New leaf springs on an old Mustang



I’m considering replacing the rear leaf springs on my 1973 Mustang convertible. It’s pretty “saggy” in the back. I’m not a mechanic, but I am capable of most do it yourself repairs. Can anyone reading this give me some advice as to whether this is a “do it yourself” job or do I need to take the car to a suspension shop to do this?

My goal is to restore the car to its original ride height. Some of the replacement springs I find are more performance oriented and actually lower the rear end by an inch or so. I do not want to do that so I would buy the standard springs. Any thoughts or words of advice on whether I should tackle this job on my own? Thanks.


Depends on what you have for tools. Its an old car so I’m sure they are pretty rusty and it’s going to take more than just a wrench or two. If I were you, if you don’t have any power tools or air tools, take it to a shop and let them deal with the headache. It’s worth the money. Trust me.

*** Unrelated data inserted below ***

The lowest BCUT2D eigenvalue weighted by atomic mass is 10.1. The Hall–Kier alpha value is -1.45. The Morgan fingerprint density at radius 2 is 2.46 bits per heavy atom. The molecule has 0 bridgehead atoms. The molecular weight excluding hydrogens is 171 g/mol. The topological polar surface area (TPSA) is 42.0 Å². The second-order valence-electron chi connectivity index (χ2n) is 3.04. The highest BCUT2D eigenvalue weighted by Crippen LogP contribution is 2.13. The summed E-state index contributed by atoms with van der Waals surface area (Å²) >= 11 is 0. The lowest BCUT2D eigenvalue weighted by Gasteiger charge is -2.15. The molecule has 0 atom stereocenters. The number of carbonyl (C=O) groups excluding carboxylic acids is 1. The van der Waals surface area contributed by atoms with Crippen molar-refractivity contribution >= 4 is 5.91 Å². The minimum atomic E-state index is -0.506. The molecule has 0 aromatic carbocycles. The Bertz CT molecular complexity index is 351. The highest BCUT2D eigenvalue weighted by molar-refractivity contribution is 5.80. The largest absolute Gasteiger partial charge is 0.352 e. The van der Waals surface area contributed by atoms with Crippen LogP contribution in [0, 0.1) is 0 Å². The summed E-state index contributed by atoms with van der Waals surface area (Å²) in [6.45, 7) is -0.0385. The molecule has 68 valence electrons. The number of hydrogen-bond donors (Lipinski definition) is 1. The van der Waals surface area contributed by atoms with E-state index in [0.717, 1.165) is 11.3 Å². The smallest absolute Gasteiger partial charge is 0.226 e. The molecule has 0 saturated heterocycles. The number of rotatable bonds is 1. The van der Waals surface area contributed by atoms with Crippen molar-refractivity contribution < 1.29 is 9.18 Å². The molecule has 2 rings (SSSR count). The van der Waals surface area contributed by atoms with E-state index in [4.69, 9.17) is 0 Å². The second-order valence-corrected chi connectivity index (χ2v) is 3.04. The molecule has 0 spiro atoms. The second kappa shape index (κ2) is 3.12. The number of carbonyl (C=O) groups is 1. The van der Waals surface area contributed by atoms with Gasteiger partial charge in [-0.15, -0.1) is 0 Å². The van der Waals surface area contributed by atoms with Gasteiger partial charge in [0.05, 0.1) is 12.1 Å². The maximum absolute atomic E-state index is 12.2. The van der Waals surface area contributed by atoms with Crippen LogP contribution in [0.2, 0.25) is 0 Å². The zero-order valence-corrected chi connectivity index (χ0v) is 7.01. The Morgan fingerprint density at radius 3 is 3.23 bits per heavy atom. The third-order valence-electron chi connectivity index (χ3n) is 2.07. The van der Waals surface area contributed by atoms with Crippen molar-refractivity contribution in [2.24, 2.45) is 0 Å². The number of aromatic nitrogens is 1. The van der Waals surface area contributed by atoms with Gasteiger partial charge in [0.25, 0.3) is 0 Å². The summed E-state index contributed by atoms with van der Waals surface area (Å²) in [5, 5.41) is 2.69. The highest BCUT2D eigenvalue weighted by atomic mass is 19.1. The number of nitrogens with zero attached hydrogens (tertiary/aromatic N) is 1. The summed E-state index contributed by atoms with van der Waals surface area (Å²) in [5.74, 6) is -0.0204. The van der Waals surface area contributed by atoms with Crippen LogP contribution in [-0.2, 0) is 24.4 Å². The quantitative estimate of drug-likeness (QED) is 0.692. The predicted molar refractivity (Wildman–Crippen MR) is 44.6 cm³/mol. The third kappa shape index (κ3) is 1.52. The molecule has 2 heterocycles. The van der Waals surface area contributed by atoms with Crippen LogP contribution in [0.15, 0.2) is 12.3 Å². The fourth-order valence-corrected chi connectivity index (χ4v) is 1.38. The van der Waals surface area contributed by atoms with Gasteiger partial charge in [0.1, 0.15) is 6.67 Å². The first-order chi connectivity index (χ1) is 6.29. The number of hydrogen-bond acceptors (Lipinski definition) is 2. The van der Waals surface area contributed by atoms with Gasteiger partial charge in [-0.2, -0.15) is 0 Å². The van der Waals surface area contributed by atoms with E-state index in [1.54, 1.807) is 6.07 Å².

I suggest you purchase a service manual for your Mustang, and read through the procedure for spring replacement. Then you can decide whether or not you want to attempt this yourself.


It can be cheaper to install Monroe Load Leveler shocks on the back. Air shocks can last a long time too. The leafs aren’t expensive but the rusted u-bolts and shackle bolts may have to be torched off the car or ground off. It would be cost effective to pay somebody else to do it at a shop.


It’s not hard at all to do from a mechanical standpoint, but you should have all new hardware, U-bolts, spring pads, etc.
You should assume the existing nuts and bolts will never come apart due to rust/age and the fastest and easiest option is to just cut it all apart with a torch or grinder rather than wrestle with PB Blaster and frozen bolts.